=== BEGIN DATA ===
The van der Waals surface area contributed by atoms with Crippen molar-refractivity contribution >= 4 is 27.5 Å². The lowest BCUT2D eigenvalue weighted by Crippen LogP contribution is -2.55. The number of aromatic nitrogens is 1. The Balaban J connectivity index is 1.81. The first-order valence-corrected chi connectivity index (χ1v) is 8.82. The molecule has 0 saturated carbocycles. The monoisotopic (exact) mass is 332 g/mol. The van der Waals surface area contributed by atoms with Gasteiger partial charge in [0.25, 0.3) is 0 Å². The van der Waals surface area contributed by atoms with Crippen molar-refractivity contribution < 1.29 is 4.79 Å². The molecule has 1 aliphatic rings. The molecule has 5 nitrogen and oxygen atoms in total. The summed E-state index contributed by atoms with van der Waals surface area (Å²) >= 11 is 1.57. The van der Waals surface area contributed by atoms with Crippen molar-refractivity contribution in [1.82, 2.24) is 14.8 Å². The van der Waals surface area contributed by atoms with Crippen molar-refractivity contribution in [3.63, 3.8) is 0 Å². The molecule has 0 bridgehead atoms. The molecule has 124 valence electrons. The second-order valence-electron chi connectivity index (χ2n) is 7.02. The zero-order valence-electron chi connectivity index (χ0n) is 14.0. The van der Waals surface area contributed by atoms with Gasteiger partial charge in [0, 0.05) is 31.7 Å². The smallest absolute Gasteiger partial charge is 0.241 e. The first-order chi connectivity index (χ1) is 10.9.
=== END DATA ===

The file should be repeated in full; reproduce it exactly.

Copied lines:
The van der Waals surface area contributed by atoms with Crippen molar-refractivity contribution >= 4 is 27.5 Å². The lowest BCUT2D eigenvalue weighted by Crippen LogP contribution is -2.55. The number of aromatic nitrogens is 1. The Balaban J connectivity index is 1.81. The first-order valence-corrected chi connectivity index (χ1v) is 8.82. The molecule has 0 saturated carbocycles. The monoisotopic (exact) mass is 332 g/mol. The van der Waals surface area contributed by atoms with Gasteiger partial charge in [0.25, 0.3) is 0 Å². The van der Waals surface area contributed by atoms with Crippen molar-refractivity contribution < 1.29 is 4.79 Å². The molecule has 1 aliphatic rings. The molecule has 5 nitrogen and oxygen atoms in total. The summed E-state index contributed by atoms with van der Waals surface area (Å²) >= 11 is 1.57. The van der Waals surface area contributed by atoms with Crippen molar-refractivity contribution in [1.82, 2.24) is 14.8 Å². The van der Waals surface area contributed by atoms with Crippen molar-refractivity contribution in [3.63, 3.8) is 0 Å². The molecule has 0 bridgehead atoms. The molecule has 124 valence electrons. The second-order valence-electron chi connectivity index (χ2n) is 7.02. The zero-order valence-electron chi connectivity index (χ0n) is 14.0. The van der Waals surface area contributed by atoms with Gasteiger partial charge in [0, 0.05) is 31.7 Å². The smallest absolute Gasteiger partial charge is 0.241 e. The first-order chi connectivity index (χ1) is 10.9.